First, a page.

In the US, 'tea party' defeats bring rays of hope
You may not know where Trenton is, but the news from the capital of the state of New Jersey last week was the best to come out of America for some time. An electoral comeback shows moderate Republican Party members are far from a spent force. In fact, one of them could become the next occupant of the White House, having become an early favourite to win his party's presidential nomination. This is the result of pragmatic centrist Chris Christie's thumping re-election as governor and generally disappointing poll results for the conservative "tea party" wing of the Republican Party. Voters in New Jersey, Virginia, New York, Alabama, Detroit and elsewhere hinted at a loss of patience with conservative lawmakers who tried to advance ideological agendas by precipitating the recent US budget crisis and threatening not to lift the national debt ceiling, necessary for the US to pay its debts. A world that depends on the US dollar as a reserve currency will endorse that sentiment.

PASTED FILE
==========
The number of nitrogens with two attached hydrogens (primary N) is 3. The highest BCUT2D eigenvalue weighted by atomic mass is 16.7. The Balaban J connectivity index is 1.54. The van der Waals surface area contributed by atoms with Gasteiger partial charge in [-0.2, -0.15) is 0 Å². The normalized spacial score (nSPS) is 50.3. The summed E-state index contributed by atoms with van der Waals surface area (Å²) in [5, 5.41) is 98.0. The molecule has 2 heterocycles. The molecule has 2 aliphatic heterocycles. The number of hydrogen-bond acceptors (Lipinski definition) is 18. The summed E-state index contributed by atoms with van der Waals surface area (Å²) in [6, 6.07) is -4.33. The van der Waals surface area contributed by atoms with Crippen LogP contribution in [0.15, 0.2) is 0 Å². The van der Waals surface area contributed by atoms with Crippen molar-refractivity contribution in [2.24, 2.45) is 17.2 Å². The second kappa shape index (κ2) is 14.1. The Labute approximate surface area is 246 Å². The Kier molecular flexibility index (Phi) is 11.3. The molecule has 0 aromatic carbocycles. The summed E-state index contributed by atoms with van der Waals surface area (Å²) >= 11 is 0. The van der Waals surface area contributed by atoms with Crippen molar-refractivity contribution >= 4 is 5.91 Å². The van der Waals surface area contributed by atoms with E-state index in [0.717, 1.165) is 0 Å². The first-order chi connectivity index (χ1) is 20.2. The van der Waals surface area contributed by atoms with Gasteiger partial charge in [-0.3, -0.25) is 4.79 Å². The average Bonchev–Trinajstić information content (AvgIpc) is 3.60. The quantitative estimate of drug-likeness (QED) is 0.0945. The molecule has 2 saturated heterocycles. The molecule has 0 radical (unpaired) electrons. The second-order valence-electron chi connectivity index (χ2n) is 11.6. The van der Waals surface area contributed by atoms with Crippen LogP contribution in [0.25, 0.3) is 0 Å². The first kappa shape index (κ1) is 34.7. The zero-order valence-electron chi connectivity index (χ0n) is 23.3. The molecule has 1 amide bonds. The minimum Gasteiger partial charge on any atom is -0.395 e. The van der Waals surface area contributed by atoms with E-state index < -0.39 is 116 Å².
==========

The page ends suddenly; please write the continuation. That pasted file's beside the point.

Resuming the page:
Christie, 51, won 60 per cent of the vote, including majorities among the normally Democrat strongholds of women, blacks and hispanics. In nearby Virginia, a Democrat defeated a tea- party republican for the governorship, despite the unpopularity there of President Barack Obama's health care reforms.
Christie is not unknown outside the US, after Hurricane Sandy devastated his state last year. He infuriated Republican hardliners by inspecting the damage alongside Obama, when the Democratic president was campaigning for re-election. Then he slammed conservative lawmakers for not fast-tracking relief for hurricane victims. He has also won no friends among them by keeping his opposition to abortion largely to himself and not pressing a legal challenge to same-sex marriage after a judge allowed the first weddings to go ahead.
Tuesday was a night to remember for besieged Republican moderates. Hopefully, for the sake of American democracy, it marks a return to pragmatism and tolerance that appeals to the middle ground in an increasingly multicultural society.